When Kim Fu’s debut novel, For Today I Am a Boy, appeared in 2014, it was met with acclaim and awards, as much for its story – about a transgender Chinese-Canadian boy named Peter fighting against his father’s expectations – as for the author’s exemplary writing. At the time, Fu (who was born in Vancouver but now resides in the U.S.) told Seattle Magazine that she has always felt more at ease with the masculine aspects of her own personality, even sometimes denying herself the pleasure of feminine pastimes or yearnings because they were at odds with her vision of herself. “It was easier for me to write from the perspective of men, or women with stereotypically male interests,” she said. “Peter is the most feminine character I’ve ever written.”
Perhaps in response to this, Fu commits fully to the female perspective in her sophomore novel, setting her story at an all-girls camp in the mid-1990s and focusing on a group of 10-to-11-year-olds. The novel’s five central characters, who come from varied backgrounds and ethnicities, act much as typical tween girls do. When they meet at Camp Forevermore they engage in posturing, judging, and the forming of quick alliances. But when an overnight trip to an island a half day away by kayak goes seriously wrong, allegiances shift, leaders emerge, and true personalities are revealed.
After an opening chapter establishing the cast and setting, the story toggles between scenes of the camping disaster and sections dedicated to each of the girls in turn. These latter chapters trace the paths of their lives (some before the camping trip, some after) and sketches in the context for their behaviour and a glimpse into the future. This provides a bit of a narrative hiccup. The central story is one of survival – the girls have limited food and water, no means of communication with the camp, their kayaks have come untethered and floated away, and they’re not on the island they were supposed to have landed on. Seeing so much of the girls’ lives play out in their individual sections defuses some of the intensity. As each girl’s extended story is revealed, we are reassured that she will survive her ordeal at camp.
And yet here’s where Fu gets clever, feeding readers just enough of the camping drama to lure us along to the revelation of the next girl’s fate. As the pages dwindle and we realize one character’s story has yet to be told, suspicion sets in as to how the narrative will end. But, once again, Fu subverts our expectations. The actual ending is somewhat anticlimactic, given where we think we’re heading, but ultimately more tragic, especially when considered alongside the trajectories we’ve already witnessed for each of the other girls.
Fu does a masterful job creating her characters. Each is distinct and fully formed, with backstories that resonate with realistic detail. Though much of what we know of the girls is doled out in their individual chapters, they are also brought into relief as a group in the scenes at camp. From the opening pages, for instance, 10-year-old Siobhan comes sharply into focus, by way of a description that also foreshadows coming events: “Siobhan wanted to be more like the heroines of the books she liked … tomboyish, scrappy, and resourceful, able to outsmart adults and survive without them, her body sun-browned and waiflike. She was, instead, a freckled, blue-eyed redhead, pale and dense as a block of shortening, who wasn’t allowed to use the stove.”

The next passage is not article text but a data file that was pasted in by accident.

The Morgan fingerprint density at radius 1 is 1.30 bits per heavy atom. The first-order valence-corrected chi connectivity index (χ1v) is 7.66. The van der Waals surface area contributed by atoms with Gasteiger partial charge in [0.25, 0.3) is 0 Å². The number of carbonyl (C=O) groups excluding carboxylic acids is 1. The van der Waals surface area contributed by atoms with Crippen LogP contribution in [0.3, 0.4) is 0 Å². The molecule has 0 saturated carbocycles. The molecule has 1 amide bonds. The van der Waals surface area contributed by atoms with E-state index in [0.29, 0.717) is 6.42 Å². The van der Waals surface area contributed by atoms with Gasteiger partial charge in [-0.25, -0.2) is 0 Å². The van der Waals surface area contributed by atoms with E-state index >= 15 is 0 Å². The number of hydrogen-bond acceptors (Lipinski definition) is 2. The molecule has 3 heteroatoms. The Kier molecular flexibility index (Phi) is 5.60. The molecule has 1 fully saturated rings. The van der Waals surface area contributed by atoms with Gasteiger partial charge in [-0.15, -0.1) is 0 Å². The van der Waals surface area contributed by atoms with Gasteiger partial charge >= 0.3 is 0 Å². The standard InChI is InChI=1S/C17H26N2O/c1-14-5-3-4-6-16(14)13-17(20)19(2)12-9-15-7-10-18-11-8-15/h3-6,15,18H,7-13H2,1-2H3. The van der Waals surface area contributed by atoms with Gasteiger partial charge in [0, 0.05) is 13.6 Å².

The combination of wryly humorous passages and those that undulate with poetry makes for a beautiful reading experience. Fu enjoys playing with her readers by dropping golden threads of insight into the narrative – threads that are easily missed if not paying close attention. In the chapter dedicated to Isabel, the quietest member of the group, Fu lays out a pattern of trios – deaths and lovers – in her life. The description of Isabel watching the boy who will become her first love onstage during a high school play (“She felt herself age, she felt the regrets she didn’t yet have”) could just as easily apply to the fear and hopelessness she experiences before her rescue, though with a much different emotional resonance.
Fu is adept at creating scenes that ratchet up the intensity and drama as well as those that delight by means of quiet devastation or depictions of joy. We feel for these characters, even in their worst moments, perhaps seeing ourselves in aspects of their personalities. Despite its outward appearance as a straighforward survival tale, The Lost Girls of Camp Forevermore is a thoroughly entertaining, complex novel full of intricate insights into human nature.